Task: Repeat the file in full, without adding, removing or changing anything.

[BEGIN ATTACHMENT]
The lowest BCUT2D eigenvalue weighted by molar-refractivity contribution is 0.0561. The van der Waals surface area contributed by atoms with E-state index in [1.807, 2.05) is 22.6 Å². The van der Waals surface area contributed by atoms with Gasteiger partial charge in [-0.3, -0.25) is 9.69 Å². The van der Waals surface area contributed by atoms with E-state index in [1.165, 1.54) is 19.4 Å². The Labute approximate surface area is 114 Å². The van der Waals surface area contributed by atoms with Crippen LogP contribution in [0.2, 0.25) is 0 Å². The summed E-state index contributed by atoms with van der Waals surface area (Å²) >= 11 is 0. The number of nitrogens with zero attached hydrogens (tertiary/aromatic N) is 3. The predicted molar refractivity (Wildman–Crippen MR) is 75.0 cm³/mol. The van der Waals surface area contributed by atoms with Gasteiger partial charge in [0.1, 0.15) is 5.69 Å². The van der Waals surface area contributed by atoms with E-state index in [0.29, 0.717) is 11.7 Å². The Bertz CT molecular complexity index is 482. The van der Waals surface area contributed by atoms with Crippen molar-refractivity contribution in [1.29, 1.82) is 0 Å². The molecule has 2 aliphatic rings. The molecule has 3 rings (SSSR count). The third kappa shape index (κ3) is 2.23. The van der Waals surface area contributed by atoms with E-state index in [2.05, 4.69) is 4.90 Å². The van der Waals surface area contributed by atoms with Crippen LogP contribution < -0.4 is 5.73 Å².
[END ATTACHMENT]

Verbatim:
The lowest BCUT2D eigenvalue weighted by molar-refractivity contribution is 0.0561. The van der Waals surface area contributed by atoms with E-state index in [1.807, 2.05) is 22.6 Å². The van der Waals surface area contributed by atoms with Gasteiger partial charge in [-0.3, -0.25) is 9.69 Å². The van der Waals surface area contributed by atoms with E-state index in [1.165, 1.54) is 19.4 Å². The Labute approximate surface area is 114 Å². The van der Waals surface area contributed by atoms with Crippen LogP contribution in [0.2, 0.25) is 0 Å². The summed E-state index contributed by atoms with van der Waals surface area (Å²) >= 11 is 0. The number of nitrogens with zero attached hydrogens (tertiary/aromatic N) is 3. The predicted molar refractivity (Wildman–Crippen MR) is 75.0 cm³/mol. The van der Waals surface area contributed by atoms with Gasteiger partial charge in [0.1, 0.15) is 5.69 Å². The van der Waals surface area contributed by atoms with E-state index in [0.29, 0.717) is 11.7 Å². The Bertz CT molecular complexity index is 482. The van der Waals surface area contributed by atoms with Crippen molar-refractivity contribution in [1.29, 1.82) is 0 Å². The molecule has 2 aliphatic rings. The molecule has 3 rings (SSSR count). The third kappa shape index (κ3) is 2.23. The van der Waals surface area contributed by atoms with E-state index in [2.05, 4.69) is 4.90 Å². The van der Waals surface area contributed by atoms with Crippen LogP contribution < -0.4 is 5.73 Å².